This past week was extremely difficult, so I didn’t get any sewing done. I did, however, make some progress on my garden.
I also cooked up a storm. I absolutely love Ethiopian food. Pages & pages could be written detailing my love for Ethiopian cuisine, but I won’t bore you. Despite how much I enjoy cooking, I’ve been a bit apprehensive about learning to cook Ethiopian.
I have a wheat intolerance & most American companies add wheat to their spice mixes without listing it as an ingredient. Yes, you can add a substantial amount of something- like 1T wheat flour per can of beans- and not list it as an ingredient. Bullshit, anyone? You can see where it would be scary to try new spices or to even eat at a restaurant.
However, I thought I’d gamble on getting berbere spice mix (the Ethiopian equivalent of what garam masala is to Indian food) from a local Ethiopian grocery store (more of a hole in the wall pantry filled with hard-to-find ingredients). I reasoned that when you’re buying from a store run by immigrants, they’re used to eating the real thing & are less likely to want to eat something that’s been watered down. Their fellow immigrant customers are also probably less likely to patronize a store selling inferior products. It would be like a native Italian eating microwave pasta meals- it’s hardly anything that resembles the good food you grew up on.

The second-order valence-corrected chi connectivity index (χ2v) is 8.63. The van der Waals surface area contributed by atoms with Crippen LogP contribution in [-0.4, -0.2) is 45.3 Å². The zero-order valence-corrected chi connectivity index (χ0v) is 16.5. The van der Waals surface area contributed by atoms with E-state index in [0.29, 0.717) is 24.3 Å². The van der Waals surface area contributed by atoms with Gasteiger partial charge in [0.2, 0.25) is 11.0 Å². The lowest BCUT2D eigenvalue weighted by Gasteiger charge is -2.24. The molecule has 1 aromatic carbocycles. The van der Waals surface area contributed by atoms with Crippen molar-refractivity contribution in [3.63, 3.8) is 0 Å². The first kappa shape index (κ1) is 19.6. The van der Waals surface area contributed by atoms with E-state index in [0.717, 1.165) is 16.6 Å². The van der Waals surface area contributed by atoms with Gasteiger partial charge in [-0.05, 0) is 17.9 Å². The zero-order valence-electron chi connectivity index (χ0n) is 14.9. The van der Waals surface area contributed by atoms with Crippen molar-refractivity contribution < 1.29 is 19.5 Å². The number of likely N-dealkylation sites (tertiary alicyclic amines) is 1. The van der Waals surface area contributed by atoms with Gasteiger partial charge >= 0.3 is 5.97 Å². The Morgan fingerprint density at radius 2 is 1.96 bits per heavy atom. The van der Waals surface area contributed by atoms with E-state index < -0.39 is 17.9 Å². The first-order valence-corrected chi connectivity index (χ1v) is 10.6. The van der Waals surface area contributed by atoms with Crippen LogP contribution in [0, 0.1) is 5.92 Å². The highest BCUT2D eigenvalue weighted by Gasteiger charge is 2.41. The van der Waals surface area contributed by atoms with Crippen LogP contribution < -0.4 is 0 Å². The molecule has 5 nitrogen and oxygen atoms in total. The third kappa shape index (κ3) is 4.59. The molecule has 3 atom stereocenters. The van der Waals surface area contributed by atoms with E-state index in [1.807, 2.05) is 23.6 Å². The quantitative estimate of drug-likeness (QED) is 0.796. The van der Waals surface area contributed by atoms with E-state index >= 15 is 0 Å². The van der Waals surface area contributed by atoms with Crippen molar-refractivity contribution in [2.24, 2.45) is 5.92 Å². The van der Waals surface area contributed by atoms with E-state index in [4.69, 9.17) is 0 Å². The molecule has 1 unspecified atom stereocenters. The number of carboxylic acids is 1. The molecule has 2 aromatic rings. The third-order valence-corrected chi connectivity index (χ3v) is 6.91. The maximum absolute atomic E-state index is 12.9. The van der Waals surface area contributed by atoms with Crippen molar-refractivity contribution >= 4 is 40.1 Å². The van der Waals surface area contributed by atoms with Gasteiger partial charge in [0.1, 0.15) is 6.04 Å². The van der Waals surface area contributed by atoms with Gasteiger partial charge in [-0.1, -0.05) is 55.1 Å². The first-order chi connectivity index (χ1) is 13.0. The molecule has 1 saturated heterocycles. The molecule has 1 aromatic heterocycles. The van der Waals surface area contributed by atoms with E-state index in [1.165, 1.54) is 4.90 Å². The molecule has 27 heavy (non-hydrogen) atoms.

I’m glad I took the risk. It was supremely worth it. Unfortunately, I don’t have any pictures- that’s what can happen when you’re so excited you forget about documentation. I could show you pictures of dirty skillets instead.
Anyways, I made some of my favorites, which were also very easy: yemisir wat & shiro. These dishes can be spelled a number of ways & a quick google search will give you many recipes that are basically the same. Yemisir wat is a spicy red lentil dish, the flavors of which seem too complex to recreate. Shiro is made of ground chickpeas. All that’s needed to get the complex flavors is a bit of pre-made spice mix. Super easy. Sautee onions, add berbere, add legumes & varying amounts of water, eat, bask in the fatastic flavors. The simplicity seems a bit unreal.
I hope you experiment with some Ethiopian cuisine too. It really is a treat, aside from being a nice change-up from the food you might normally eat. Have any of you made Ethiopian? What are your favorite dishes & do you have any tips for this novice Ethiopian chef?